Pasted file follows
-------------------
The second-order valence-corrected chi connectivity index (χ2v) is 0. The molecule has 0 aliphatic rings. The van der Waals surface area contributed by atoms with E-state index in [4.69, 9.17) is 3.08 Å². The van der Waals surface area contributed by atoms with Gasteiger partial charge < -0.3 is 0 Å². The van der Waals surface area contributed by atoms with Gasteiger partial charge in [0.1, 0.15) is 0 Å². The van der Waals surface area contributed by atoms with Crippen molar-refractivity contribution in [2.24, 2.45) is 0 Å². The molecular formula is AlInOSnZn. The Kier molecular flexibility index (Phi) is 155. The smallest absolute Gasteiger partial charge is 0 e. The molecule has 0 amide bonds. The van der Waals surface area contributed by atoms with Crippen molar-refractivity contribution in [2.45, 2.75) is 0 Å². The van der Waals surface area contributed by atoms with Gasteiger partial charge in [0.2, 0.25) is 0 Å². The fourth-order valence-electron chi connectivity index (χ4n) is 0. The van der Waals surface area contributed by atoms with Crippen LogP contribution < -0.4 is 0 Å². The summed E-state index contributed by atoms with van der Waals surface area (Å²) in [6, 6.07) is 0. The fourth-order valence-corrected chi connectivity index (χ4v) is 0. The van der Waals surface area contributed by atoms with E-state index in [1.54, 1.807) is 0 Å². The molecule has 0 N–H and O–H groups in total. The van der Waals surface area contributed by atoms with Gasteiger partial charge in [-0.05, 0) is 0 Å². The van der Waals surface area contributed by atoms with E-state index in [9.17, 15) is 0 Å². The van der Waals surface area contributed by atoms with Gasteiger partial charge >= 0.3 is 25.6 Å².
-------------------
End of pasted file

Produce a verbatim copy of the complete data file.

The second-order valence-corrected chi connectivity index (χ2v) is 0. The molecule has 0 aliphatic rings. The van der Waals surface area contributed by atoms with E-state index in [4.69, 9.17) is 3.08 Å². The van der Waals surface area contributed by atoms with Gasteiger partial charge < -0.3 is 0 Å². The van der Waals surface area contributed by atoms with Gasteiger partial charge in [0.1, 0.15) is 0 Å². The van der Waals surface area contributed by atoms with Crippen molar-refractivity contribution in [2.24, 2.45) is 0 Å². The molecular formula is AlInOSnZn. The Kier molecular flexibility index (Phi) is 155. The smallest absolute Gasteiger partial charge is 0 e. The molecule has 0 amide bonds. The van der Waals surface area contributed by atoms with Crippen molar-refractivity contribution in [2.45, 2.75) is 0 Å². The van der Waals surface area contributed by atoms with Gasteiger partial charge in [0.2, 0.25) is 0 Å². The fourth-order valence-electron chi connectivity index (χ4n) is 0. The van der Waals surface area contributed by atoms with Crippen LogP contribution < -0.4 is 0 Å². The summed E-state index contributed by atoms with van der Waals surface area (Å²) in [6, 6.07) is 0. The fourth-order valence-corrected chi connectivity index (χ4v) is 0. The van der Waals surface area contributed by atoms with E-state index in [1.54, 1.807) is 0 Å². The molecule has 0 N–H and O–H groups in total. The van der Waals surface area contributed by atoms with Gasteiger partial charge in [-0.05, 0) is 0 Å². The van der Waals surface area contributed by atoms with E-state index in [9.17, 15) is 0 Å². The van der Waals surface area contributed by atoms with Gasteiger partial charge >= 0.3 is 25.6 Å².